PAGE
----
“I’m glad you brought up Washington, DC experience. That must have been a life-changing event—becoming the National Spelling Champion.”

“Yes, sir, it was life-changing. I had to study my dictionary every day for years to make it to the national spelling bee. And I was lucky that Mrs. Harrison, my Latin teacher agreed to be my spelling coach. Being in Washington, DC was the first time I saw History with a capital H—all those statues of presidents and tombs of soldiers—and the U. S. Constitution and the tattered old flags displayed in glass cases. Being there also made me realize how important my own life is—and my own accomplishments.”

“What impressed you the most on your trip to Washington?”

“The portrait of George Washington that hung above the fireplace in the Oval Office. The reverence in his eyes and the way his hand was tucked inside his jacket close to his heart surprised me. When I returned to Red Clover, I got myself a copy of President Washington’s first inaugural speech and studied it. He wrote about God in an intimate way, without once using the word God. He used figures of speech such as ‘Almighty Being who rules over the universe,’ ‘Great Author of every public and private good,’ ‘Invisible Hand which conducts the affairs of all life,’ and my personal favorite ‘Benign Parent of the Human Race.’”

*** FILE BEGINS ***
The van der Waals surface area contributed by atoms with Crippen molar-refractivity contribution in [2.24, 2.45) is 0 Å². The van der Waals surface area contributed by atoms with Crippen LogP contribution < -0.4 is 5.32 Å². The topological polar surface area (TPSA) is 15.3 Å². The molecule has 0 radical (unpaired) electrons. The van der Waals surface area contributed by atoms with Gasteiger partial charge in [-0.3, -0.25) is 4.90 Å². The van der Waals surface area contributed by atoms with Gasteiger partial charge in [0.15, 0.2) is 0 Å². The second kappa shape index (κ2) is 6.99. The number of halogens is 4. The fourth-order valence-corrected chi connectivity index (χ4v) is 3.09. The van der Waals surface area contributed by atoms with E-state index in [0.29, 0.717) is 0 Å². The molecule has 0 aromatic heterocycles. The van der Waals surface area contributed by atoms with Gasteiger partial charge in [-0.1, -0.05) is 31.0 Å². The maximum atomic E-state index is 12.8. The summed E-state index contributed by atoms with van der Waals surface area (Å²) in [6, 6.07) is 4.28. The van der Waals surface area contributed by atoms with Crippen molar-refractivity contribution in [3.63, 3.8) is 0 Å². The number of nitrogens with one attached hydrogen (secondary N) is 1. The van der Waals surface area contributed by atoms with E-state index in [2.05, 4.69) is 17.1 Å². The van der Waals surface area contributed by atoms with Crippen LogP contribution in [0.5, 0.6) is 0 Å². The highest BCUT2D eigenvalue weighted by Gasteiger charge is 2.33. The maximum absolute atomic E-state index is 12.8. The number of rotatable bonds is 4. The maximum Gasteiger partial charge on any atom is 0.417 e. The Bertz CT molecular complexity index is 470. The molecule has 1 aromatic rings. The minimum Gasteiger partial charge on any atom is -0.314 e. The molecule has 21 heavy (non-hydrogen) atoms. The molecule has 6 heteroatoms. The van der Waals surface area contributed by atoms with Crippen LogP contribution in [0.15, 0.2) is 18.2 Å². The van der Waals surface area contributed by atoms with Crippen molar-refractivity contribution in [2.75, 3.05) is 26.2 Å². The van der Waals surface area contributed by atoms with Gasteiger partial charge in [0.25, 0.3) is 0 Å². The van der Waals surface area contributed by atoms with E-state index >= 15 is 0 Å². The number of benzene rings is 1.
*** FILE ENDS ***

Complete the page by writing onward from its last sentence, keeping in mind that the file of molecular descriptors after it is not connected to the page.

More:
“I love that metaphor—Great Author of every public and private good—it’s absolutely grand.”